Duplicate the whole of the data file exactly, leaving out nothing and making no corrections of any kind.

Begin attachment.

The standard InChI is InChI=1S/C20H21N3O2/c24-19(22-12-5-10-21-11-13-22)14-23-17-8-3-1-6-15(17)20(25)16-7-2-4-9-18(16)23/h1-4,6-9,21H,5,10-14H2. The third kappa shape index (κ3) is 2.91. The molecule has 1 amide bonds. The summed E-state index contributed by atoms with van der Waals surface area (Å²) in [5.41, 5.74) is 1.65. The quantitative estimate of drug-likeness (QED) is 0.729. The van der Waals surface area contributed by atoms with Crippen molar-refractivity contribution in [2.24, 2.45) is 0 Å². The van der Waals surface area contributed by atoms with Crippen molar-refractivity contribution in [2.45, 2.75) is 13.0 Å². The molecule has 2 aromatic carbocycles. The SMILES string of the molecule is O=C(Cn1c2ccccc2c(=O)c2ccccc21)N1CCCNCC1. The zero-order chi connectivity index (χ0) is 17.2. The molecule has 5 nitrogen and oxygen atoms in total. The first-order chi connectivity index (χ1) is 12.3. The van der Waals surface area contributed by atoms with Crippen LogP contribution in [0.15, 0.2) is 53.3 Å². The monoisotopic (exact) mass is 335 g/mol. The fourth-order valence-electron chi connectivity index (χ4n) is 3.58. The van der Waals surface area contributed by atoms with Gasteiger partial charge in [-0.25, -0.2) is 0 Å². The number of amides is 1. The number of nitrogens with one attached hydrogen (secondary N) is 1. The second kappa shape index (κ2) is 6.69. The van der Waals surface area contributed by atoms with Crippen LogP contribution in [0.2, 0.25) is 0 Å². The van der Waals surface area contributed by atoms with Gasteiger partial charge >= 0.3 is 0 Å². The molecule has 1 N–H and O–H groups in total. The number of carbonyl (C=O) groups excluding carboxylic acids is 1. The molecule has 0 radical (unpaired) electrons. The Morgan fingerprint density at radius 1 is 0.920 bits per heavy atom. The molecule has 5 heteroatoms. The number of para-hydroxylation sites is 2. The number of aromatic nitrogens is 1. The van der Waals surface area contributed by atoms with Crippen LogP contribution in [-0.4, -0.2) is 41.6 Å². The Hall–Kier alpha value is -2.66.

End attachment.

The standard InChI is InChI=1S/C20H21N3O2/c24-19(22-12-5-10-21-11-13-22)14-23-17-8-3-1-6-15(17)20(25)16-7-2-4-9-18(16)23/h1-4,6-9,21H,5,10-14H2. The third kappa shape index (κ3) is 2.91. The molecule has 1 amide bonds. The summed E-state index contributed by atoms with van der Waals surface area (Å²) in [5.41, 5.74) is 1.65. The quantitative estimate of drug-likeness (QED) is 0.729. The van der Waals surface area contributed by atoms with Crippen molar-refractivity contribution in [2.24, 2.45) is 0 Å². The van der Waals surface area contributed by atoms with Crippen molar-refractivity contribution in [2.45, 2.75) is 13.0 Å². The molecule has 2 aromatic carbocycles. The SMILES string of the molecule is O=C(Cn1c2ccccc2c(=O)c2ccccc21)N1CCCNCC1. The zero-order chi connectivity index (χ0) is 17.2. The molecule has 5 nitrogen and oxygen atoms in total. The first-order chi connectivity index (χ1) is 12.3. The van der Waals surface area contributed by atoms with Crippen LogP contribution in [0.15, 0.2) is 53.3 Å². The monoisotopic (exact) mass is 335 g/mol. The fourth-order valence-electron chi connectivity index (χ4n) is 3.58. The van der Waals surface area contributed by atoms with Gasteiger partial charge in [-0.25, -0.2) is 0 Å². The number of amides is 1. The number of nitrogens with one attached hydrogen (secondary N) is 1. The second kappa shape index (κ2) is 6.69. The van der Waals surface area contributed by atoms with Crippen LogP contribution in [0.2, 0.25) is 0 Å². The van der Waals surface area contributed by atoms with Gasteiger partial charge >= 0.3 is 0 Å². The molecule has 1 N–H and O–H groups in total. The number of carbonyl (C=O) groups excluding carboxylic acids is 1. The molecule has 0 radical (unpaired) electrons. The Morgan fingerprint density at radius 1 is 0.920 bits per heavy atom. The molecule has 5 heteroatoms. The number of para-hydroxylation sites is 2. The number of aromatic nitrogens is 1. The van der Waals surface area contributed by atoms with Crippen LogP contribution in [-0.4, -0.2) is 41.6 Å². The Hall–Kier alpha value is -2.66.